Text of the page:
Salt is useful because it is inexpensive and somewhat effective in breaking down ice and snow on our roads. Following a storm, major roads need to be safe and passable.
Over the last year, the Muddy Branch Alliance has been monitoring chloride levels in the Muddy Branch Stream. We have noticed that following snow events, the chloride levels in these streams goes from “fair” (usually from about 90-150 ppm) to “poor” (over 250 ppm) quality. Poor means that the water is toxic at some level to animal and plant life.
The City of Gaithersburg is doing a good job with salt distribution. Not only are they putting down salt responsibly, but they are also cleaning up afterward – we’ve see the street cleaners! The one thing Gaithersburg could do better on is limiting the salt to only emergency routes and hilly areas. In my neighborhood, for example, my flat dead-end only needs to be plowed. This might also save the city a few dollars in salt and labor costs. Gaithersburg does an excellent job plowing.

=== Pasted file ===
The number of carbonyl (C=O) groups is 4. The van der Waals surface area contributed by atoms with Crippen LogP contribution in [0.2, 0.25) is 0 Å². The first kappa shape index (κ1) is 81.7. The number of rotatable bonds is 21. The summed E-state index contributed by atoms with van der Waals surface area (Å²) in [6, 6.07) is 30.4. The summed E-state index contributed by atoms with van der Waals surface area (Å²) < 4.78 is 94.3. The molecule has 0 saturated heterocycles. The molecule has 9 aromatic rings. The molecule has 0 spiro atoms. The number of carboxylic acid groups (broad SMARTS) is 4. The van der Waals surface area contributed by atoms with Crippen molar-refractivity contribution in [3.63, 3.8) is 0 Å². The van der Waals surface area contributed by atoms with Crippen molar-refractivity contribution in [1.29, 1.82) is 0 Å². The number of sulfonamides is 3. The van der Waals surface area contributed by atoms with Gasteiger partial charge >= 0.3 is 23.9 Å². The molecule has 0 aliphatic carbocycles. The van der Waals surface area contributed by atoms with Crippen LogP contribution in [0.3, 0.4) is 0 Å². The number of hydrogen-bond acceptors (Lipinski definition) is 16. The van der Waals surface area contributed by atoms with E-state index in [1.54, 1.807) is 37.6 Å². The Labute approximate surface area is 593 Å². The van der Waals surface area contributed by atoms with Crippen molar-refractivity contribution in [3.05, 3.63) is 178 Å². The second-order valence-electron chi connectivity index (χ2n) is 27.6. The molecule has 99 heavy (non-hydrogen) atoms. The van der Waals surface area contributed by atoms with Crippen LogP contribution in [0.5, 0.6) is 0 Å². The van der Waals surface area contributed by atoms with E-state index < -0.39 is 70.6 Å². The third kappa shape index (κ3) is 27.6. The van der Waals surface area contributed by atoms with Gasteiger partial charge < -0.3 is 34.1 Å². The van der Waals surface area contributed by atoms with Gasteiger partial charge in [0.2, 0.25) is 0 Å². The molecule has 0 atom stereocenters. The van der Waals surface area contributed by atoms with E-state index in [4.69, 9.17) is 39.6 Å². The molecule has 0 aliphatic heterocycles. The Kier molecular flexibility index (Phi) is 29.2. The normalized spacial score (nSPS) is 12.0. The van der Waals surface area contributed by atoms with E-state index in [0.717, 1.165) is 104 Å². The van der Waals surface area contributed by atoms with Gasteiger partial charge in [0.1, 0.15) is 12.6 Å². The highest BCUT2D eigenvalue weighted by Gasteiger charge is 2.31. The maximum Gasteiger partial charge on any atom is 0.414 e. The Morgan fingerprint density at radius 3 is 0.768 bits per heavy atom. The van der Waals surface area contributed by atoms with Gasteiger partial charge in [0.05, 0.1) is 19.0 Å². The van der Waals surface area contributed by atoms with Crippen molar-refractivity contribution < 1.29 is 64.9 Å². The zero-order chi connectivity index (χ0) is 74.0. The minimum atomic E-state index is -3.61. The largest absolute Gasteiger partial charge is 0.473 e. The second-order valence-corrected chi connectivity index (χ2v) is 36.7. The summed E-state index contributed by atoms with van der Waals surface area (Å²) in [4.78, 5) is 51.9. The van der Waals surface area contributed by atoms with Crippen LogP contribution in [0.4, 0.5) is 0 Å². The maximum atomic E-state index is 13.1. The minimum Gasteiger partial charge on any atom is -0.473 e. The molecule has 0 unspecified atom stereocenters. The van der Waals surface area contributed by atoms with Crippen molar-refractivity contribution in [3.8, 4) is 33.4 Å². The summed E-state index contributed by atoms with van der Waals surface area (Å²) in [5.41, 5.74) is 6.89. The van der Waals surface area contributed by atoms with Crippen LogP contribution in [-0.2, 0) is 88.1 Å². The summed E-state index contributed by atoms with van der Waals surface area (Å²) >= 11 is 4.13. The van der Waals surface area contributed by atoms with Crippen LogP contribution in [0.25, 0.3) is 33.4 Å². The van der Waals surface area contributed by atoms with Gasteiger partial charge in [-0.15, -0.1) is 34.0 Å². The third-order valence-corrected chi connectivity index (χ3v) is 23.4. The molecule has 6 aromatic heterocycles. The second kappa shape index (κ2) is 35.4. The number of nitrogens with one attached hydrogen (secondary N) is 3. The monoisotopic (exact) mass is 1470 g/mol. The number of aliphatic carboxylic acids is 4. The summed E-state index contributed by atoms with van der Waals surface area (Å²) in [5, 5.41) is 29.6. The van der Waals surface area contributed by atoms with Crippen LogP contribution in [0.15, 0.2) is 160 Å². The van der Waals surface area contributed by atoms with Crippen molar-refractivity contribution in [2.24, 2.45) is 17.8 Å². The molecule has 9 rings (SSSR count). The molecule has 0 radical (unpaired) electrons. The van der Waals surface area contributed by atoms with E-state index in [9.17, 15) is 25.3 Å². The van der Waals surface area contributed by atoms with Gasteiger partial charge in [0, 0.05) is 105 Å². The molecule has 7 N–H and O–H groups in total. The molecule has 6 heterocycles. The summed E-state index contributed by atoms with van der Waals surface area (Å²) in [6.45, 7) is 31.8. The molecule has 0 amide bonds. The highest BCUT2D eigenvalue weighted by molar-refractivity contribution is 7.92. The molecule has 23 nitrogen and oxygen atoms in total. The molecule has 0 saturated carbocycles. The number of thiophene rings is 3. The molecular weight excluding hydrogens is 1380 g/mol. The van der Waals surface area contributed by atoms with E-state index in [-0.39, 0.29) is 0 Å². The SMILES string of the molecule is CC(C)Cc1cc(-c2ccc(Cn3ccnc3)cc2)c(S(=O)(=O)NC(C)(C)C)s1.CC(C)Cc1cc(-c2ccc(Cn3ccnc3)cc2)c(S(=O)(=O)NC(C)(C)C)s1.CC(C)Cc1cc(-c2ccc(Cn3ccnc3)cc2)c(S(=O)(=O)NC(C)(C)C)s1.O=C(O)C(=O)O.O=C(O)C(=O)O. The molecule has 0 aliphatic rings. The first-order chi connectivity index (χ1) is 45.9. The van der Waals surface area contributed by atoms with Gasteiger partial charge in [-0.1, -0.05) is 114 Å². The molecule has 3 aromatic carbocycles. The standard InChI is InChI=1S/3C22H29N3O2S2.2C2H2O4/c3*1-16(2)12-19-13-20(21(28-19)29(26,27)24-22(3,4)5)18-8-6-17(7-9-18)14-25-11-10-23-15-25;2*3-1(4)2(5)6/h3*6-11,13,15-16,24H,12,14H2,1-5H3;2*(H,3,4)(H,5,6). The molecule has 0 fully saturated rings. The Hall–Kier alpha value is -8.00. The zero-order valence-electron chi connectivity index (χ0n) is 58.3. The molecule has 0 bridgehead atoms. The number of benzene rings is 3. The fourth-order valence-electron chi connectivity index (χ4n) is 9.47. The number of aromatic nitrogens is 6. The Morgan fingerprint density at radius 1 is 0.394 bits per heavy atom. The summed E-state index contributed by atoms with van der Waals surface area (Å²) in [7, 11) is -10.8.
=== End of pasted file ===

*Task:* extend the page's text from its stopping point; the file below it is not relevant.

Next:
Our state and county also do a good job in salting our streets. They also use brine, they train themselves on smart salt use, and they watch the weather forecast closely. Private organizations, which make up about 30% of the salt in our streams, don’t do such a good job. Private organizations are worried about slip and fall litigation and tend to oversalt. Private organization are often untrained and dump salt, sometimes to make a buck.
Below is a chart showing salt levels in the Muddy Branch near Rt 28 in D15. Notice the high marks following winter salt distribution. The levels under Great Seneca Highway and at Watts Branch are even worse.
Blog and images courtesy of guest writer, Karl Van Neste, Montgomery County resident and Muddy Branch Alliance Board Member
And don’t forget to be Salt-wise at home.